Mental & Behavioral Health
Concern about the emotional and behavioral well-being of children and youth
was a prevalent topic of discussion. These discussions focused largely
on the perceived increase in stress and resulting anxiety children experience.
While the source of stress may vary across demographic groups, every group
shares in the anxiety and depression imposed by those stressors.
Discussions further centered on the lack of behavioral and mental health
services and providers in the region. Many interviewees expressed that
current mental and behavioral services are designed for adults and are
therefore not accommodating to the unique mental and behavioral needs
of children and youth.
“[Children in different socioeconomic groups face] different stressors,
but the same anxiety.”
“What’s going to happen to these kids in 10, 15, 20 years?
When you see random shootings [involving] children across the country,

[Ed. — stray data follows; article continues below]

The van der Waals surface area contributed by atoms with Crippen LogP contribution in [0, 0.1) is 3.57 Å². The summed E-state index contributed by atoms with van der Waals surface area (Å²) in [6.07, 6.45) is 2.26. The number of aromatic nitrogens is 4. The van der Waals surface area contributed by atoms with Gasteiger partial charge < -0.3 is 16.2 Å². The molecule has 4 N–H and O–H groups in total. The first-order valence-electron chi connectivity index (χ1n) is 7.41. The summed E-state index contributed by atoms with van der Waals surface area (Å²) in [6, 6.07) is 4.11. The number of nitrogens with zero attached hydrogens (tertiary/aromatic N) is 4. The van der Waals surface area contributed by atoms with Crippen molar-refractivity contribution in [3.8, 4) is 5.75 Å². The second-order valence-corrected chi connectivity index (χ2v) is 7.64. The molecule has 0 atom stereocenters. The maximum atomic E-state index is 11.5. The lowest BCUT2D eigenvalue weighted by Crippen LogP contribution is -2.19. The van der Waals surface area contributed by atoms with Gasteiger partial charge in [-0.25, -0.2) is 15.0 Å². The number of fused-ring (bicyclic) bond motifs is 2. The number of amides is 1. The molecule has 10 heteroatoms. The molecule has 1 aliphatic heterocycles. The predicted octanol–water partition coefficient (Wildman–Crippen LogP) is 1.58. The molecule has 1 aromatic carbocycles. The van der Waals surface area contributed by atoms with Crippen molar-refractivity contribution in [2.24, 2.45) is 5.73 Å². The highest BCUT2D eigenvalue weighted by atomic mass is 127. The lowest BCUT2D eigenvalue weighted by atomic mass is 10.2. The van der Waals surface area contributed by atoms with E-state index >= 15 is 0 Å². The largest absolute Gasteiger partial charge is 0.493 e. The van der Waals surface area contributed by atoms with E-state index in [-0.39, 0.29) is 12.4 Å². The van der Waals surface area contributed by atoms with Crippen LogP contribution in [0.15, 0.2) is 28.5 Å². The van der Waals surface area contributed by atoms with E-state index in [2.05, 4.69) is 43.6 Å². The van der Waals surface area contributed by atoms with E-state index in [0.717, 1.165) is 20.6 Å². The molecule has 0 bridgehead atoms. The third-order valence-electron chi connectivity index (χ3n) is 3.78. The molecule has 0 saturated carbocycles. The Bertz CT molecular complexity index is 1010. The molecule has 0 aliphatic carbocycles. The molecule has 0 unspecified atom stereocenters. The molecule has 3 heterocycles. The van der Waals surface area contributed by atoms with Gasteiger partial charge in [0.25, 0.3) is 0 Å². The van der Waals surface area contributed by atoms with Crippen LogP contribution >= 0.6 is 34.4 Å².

[the shooters] have had some mental health issues for years, and they
were slowly progressing, but they didn’t get addressed because parents
were [ignoring them].”
“The [behavioral and mental health] services that are available aren’t
geared towards kids, they’re geared towards adults.”
“Still a lot of [attention deficit hyperactivity disorder], anxiety,
and depression, I would say, are our most common diagnoses that we see…
Psychosis has obviously been a lot more predominant as we’ve really
taken our first episode psychosis program and served the young adult population.”
“There’s some mental health banging around out there that we’ve
become suddenly very conscious of, [including] suicides, but I can’t
help but wonder if the medical community shouldn’t be in a better
position to try to ferret that out.”